One of my major duties is helping resolve obsolescence issues that continue to crop up when supporting Navy ships that are 20-50 years old.
One area that continues to be an issue and is getting harder to support is the multitude of displays and monitors. The vast majority of monitors onboard ships are Cathode Ray Tubes (CRTs), most recognizable to everyone as old technology television and computer monitors.
The problem is two fold. First, the CRT industry base is virtually nonexistent today, replaced by LCD TV, Plasma displays and other technologies. Second, virtually every company that designed a system onboard a ship has created their own interface and mounting configuration so that their display is unique to their equipment. Sometimes it may make sense, other times it may not. There are many hundreds of unique CRT configurations.
When the CRTs are no longer repairable, they must be replaced. With no commercial CRT industry left, the only option is to redesign a replacement that needs to go through rigorous testing for safety and reliability. The cost to redesign can be in excess of $100K, and this is for a piece of equipment that costs less than $3K.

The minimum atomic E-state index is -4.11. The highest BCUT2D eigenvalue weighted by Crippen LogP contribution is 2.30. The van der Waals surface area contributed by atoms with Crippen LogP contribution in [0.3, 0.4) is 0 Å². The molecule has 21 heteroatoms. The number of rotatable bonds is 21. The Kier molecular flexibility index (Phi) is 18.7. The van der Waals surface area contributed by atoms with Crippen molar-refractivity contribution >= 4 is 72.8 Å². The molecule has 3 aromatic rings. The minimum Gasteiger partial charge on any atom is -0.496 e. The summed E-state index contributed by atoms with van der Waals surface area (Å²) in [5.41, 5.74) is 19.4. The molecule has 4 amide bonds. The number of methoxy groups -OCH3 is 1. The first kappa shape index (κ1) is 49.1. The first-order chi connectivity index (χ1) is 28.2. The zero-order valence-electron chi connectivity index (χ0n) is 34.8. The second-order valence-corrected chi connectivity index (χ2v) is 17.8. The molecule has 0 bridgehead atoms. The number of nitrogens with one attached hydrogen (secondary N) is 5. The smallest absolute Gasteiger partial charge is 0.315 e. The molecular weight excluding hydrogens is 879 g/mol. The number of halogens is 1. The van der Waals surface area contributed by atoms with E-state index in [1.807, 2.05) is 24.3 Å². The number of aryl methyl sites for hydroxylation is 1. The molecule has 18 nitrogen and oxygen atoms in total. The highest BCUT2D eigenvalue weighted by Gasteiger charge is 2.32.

I believe that in most instances, companies can create a universal interface and mounting system that would mitigate obsolescence issues by using common commercial mounting dimensions and interfaces. To put it simply, the TV in our homes had changed significantly over the last 50 years, yet we can easily replace that old system without incurring tens of thousands of dollars in changes to our homes.
My recommendation requires creating an In Service Engineering Activity (ISEA). The ISEA would create the technical specifications that all new systems would need to conform to. I see these specifications requiring a universal mounting and standardized connection so that when the current display is obsolete, a similar sized unit will only need limited engineering review to get approved as a replacement.